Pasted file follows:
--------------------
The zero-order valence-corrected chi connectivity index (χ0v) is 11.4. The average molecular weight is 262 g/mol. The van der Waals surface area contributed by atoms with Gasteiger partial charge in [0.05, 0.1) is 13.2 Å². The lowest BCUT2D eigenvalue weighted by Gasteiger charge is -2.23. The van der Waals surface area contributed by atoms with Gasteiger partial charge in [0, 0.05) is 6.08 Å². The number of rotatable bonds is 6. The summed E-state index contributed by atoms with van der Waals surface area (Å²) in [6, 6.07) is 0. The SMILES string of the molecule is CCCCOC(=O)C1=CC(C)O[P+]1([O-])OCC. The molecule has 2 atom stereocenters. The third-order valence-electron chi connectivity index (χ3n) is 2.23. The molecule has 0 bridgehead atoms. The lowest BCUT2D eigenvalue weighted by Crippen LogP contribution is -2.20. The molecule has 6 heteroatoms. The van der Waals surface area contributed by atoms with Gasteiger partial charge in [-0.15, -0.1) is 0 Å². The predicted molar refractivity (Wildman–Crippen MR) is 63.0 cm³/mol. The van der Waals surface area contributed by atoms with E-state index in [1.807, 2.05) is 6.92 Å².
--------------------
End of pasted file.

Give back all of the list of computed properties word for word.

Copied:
The zero-order valence-corrected chi connectivity index (χ0v) is 11.4. The average molecular weight is 262 g/mol. The van der Waals surface area contributed by atoms with Gasteiger partial charge in [0.05, 0.1) is 13.2 Å². The lowest BCUT2D eigenvalue weighted by Gasteiger charge is -2.23. The van der Waals surface area contributed by atoms with Gasteiger partial charge in [0, 0.05) is 6.08 Å². The number of rotatable bonds is 6. The summed E-state index contributed by atoms with van der Waals surface area (Å²) in [6, 6.07) is 0. The SMILES string of the molecule is CCCCOC(=O)C1=CC(C)O[P+]1([O-])OCC. The molecule has 2 atom stereocenters. The third-order valence-electron chi connectivity index (χ3n) is 2.23. The molecule has 0 bridgehead atoms. The lowest BCUT2D eigenvalue weighted by Crippen LogP contribution is -2.20. The molecule has 6 heteroatoms. The van der Waals surface area contributed by atoms with Gasteiger partial charge in [-0.15, -0.1) is 0 Å². The predicted molar refractivity (Wildman–Crippen MR) is 63.0 cm³/mol. The van der Waals surface area contributed by atoms with E-state index in [1.807, 2.05) is 6.92 Å².